In the past few decades there have been many advances in our understanding of human emotions and psychology. These advances have led to improvements in how doctors treat internalizing disorders like depression and anxiety. Internalizing disorders have a significant impact on the quality of life of individuals as well as on society. Though we have made many advances, there is still a great deal more to learn about these conditions and their causes. Improved scientific techniques now offer researchers opportunities for an even deeper level of understanding about internalizing disorders.
The goal of this study is to learn more about genetic and environmental factors that could influence the likelihood of someone developing an internalizing disorder. To help accomplish this, the researchers are inviting parents (or legal guardians) and their adolescent/young adult twins, ages 15 to 20 years old, to participate in this study. This age group of twins is key to the study because it allows the researchers to observe behaviors and collect basic data during a significant developmental period.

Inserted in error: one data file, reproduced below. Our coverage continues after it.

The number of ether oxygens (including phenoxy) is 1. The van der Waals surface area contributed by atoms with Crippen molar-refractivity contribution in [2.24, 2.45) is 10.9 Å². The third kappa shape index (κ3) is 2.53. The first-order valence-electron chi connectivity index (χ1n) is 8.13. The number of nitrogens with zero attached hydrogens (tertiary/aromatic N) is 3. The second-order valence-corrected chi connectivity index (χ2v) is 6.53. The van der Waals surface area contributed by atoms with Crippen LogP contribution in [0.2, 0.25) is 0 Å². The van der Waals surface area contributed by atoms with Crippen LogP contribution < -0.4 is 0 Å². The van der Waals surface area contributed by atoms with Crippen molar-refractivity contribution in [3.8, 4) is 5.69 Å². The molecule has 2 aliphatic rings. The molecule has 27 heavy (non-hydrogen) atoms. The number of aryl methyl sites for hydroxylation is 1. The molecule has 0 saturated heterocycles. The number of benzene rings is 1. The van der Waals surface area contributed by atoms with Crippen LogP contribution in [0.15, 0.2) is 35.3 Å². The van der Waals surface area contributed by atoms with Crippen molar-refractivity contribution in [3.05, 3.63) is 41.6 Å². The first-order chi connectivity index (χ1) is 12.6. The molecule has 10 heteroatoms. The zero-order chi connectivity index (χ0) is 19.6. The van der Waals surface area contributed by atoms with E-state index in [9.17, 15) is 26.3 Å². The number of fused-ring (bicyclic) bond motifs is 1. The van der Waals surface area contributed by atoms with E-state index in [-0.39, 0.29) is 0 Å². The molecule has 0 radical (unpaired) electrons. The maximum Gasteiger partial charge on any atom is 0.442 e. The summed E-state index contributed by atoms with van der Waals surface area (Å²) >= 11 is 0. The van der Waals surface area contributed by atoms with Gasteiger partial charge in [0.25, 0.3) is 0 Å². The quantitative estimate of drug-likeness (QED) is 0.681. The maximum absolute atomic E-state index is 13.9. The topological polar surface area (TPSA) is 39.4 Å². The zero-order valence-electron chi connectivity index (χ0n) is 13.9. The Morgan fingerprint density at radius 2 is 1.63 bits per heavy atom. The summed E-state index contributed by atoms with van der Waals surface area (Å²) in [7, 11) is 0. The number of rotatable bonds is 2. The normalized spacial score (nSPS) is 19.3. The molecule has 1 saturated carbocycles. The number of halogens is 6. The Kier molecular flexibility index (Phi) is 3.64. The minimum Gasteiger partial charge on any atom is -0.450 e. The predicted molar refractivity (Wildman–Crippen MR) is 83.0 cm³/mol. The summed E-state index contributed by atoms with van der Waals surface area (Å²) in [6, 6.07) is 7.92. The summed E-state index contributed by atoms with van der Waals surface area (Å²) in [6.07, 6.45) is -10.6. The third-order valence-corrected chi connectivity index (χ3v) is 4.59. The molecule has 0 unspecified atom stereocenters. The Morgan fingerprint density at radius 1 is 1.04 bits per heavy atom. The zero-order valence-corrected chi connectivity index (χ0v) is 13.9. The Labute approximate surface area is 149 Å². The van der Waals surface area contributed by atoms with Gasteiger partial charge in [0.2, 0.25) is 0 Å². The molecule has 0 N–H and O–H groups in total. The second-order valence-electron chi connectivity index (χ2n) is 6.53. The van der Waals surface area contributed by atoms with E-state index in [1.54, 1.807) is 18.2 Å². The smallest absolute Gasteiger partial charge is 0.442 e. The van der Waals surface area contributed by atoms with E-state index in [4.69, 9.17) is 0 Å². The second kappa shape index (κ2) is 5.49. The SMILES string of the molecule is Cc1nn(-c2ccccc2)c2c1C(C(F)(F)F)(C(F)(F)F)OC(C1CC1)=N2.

Dr. Roberson-Nay, the primary investigator for this study, and her team are looking to acquire a small group of highly motivated, enthusiastic individuals here at VCU to be research assistants in this study. These positions are currently volunteer (unpaid) positions, but there is the possibility of earning course credit. The types of research experiences that you will gain depend largely on your own interests as the current twin study touches on many different aspects of psychology and biology. Some examples of the experiences you are likely to gain from the lab include:
-Extensive participant interaction
-Working with psychophysiological software and equipment -Opportunities for posters and papers -Collaboration with researchers from a variety of backgrounds